In this study, we used atomic-resolution, explicitly solvated MD simulations to predict the structural and energetic basis for ATP binding in the individual R103A and R115A mutants, comparing the resultant properties with the wild type (Krah & Takada, 2016) and the R103A/R115A double mutant (Krah, Kato-Yamada & Takada, 2017). Our main findings were that both single mutants bind ATP via a more pronounced hydrogen-bonding network compared to the wild type, but similar to the R103A/R115A double mutant, predicting a ligand binding affinity in the nM range for both single mutants. Based on a sequence alignment, we predict that the ε subunit from other bacillic organisms binds ATP in the nM range. Although R115 and R103 seem to be highly conserved among bacillic organisms, we found these residues to be substituted by other amino acids on occasion, leading us to hypothesize an increased binding affinity for some of them.
Material and Methods
Conventional molecular dynamics simulations
Conventional MD simulations were carried out for the R103A and R115A single mutants of the ε subunit from thermophilic Bacillus PS3 for three different conditions: (i) We obtained the starting structures from our previous wild-type simulation (Krah & Takada, 2016), introducing the single mutations R103A and R115A. Four Mg2+ ions were freely distributed in bulk solution and no ion was initially bound to ATP, and this was simulated for 150 ns in triplicate. Subsequently, the final snapshots from these simulations were extracted, and a single Mg2+ ion was modelled in the first sphere of coordination to (ii) ATP:Oα/Oβ or (iii) ATP:Oβ/Oγ, with the remaining three Mg2+ ions remaining freely distributed in the system. These two latter systems were simulated for 100 ns, each in triplicate. The isolated wild type ε subunit and a zoomed image of the ATP binding site, clarifying the coordination of Mg2+ to ATP:Oα/Oβ and ATP:Oβ∕Oγ, is shown in Fig. 2.
The simulations were carried out with the simulation suite GROMACS (version 4.6.5) (Pronk et al., 2013), applying the AMBER-ILDN force-field parameters (Cornell et al., 1995; Wang, Cieplak & Kollman, 2000; Meagher, Redman & Carlson, 2003; Hornak et al., 2006; Lindorff-Larsen et al., 2010) as implemented in GROMACS (Sorin & Pande, 2005). Counter ions were added to neutralize the system. Protonation states of ionisable residues were set as in the wild type simulations (Krah & Takada, 2016). The TIP3P water model (Jorgensen et al., 1983) was used. Temperature and pressure were kept constant at 300K and 1 bar, respectively, using the velocity-rescale thermostat (Bussi, Donadio & Parrinello, 2007) and Parinello-Rahman barostat (Parrinello & Rahman, 1981). To calculate electrostatic interactions, the Particle Mesh Ewald method was used, applying a real space cut-off of 12 Å. An integration time step of 2 fs was applied for all simulations, constraining bonds containing hydrogen atoms using the LINCS algorithm (Hess et al., 1997).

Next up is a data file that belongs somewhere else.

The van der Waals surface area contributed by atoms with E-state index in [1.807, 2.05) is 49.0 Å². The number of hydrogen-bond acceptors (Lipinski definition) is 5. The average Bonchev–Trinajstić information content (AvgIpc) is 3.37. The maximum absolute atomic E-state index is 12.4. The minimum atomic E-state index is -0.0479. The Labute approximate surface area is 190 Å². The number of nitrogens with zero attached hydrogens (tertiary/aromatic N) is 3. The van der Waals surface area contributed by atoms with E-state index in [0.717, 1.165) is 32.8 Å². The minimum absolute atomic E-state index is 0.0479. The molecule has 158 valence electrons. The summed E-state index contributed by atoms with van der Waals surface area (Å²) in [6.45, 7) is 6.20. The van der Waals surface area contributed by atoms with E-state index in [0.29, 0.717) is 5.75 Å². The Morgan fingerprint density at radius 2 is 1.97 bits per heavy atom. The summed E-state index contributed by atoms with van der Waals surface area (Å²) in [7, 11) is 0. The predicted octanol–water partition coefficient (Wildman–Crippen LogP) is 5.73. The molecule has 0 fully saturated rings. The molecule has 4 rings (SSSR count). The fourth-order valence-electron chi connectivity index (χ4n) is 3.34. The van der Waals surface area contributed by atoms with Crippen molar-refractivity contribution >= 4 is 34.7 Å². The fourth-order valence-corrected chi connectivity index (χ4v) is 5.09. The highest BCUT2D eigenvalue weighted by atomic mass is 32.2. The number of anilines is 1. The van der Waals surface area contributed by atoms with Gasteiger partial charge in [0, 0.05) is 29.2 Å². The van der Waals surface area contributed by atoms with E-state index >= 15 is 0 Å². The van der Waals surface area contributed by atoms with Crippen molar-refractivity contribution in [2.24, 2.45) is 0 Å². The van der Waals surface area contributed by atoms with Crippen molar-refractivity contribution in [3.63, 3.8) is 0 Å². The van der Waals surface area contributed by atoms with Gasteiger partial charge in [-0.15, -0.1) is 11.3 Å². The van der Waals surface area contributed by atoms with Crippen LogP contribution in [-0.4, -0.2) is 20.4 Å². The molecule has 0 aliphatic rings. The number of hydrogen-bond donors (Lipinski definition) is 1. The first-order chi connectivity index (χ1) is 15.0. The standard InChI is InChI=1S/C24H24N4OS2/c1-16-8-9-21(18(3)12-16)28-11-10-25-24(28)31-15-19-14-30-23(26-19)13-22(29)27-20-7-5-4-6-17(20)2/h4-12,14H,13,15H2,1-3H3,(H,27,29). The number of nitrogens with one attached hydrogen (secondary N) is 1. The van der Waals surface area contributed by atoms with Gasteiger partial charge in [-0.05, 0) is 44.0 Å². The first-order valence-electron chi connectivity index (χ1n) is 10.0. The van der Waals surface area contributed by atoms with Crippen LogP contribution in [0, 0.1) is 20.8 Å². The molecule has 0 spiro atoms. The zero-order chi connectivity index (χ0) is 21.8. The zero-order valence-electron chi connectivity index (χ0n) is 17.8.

Analysis of equilibrium simulations
To rationalize the experimental data, we analysed the protein hydrogen bond network with bound ATP. Additionally, the protein-protein hydrogen bond network, between the second α-helical C-terminal domain (residues 112 to residue 133) and the remainder of the protein, was examined. For measuring a hydrogen bond, a cut-off distance of 2.7 Å from the hydrogen (donor) to the acceptor was chosen. A cut-off of 30° for the angle between donor, hydrogen, and acceptor was applied. The energy contribution of the hydrogen-bond network was estimated using the method as proposed by Espinosa, Molins & Lecomte (1998), which estimates the hydrogen-bond energy by taking into account the distance between hydrogen bond donor and acceptor atoms. The first 10 ns of the trajectory were considered as equilibration and discarded prior to analysis. In addition, we defined repulsive electrostatic contacts, i.e., positively charged residues located in the binding site, including the Mg2+ ion, using a maximum cut-off distance of 4.5 Å. These contacts destabilize the binding site via interactions between positively charged residues (R92, R99, R103, R115, R122 and R126) with one another and/or the Mg2+ ion. Standard deviations were calculated using the averages of all three runs.
Free energy calculations
To clarify if the Mg2+ ion is bound in a first (Mg2+ bound to ATP:Oα/Oβ or ATP:Oβ/Oγ) or second coordination (Mg2+ bound to ATP via bridging water molecules) sphere, we calculated the solvation free energy of the ion in these different states, using a representative structure obtained from conventional MD simulations as an input, after removing all other Mg2+ ions which were not bound to ATP. To calculate the solvation free energy, the thermodynamic integration (TI) method was used, with a total of 85 windows per calculation, as described previously (Krah & Takada, 2016). Van der Waals and electrostatic interactions were removed linearly. To keep the ion in the intended position, a restraint potential with force constant of 1.5 kcal mol−1 Å−2 was applied. Forward and backward TI calculations were carried out for 500 ps per window, considering the first 100 ps as equilibration time. Analysis of the results was carried out with the g_bar GROMACS module.
Simulations of the protein-ligand complex—Mg2+ freely distributed in solution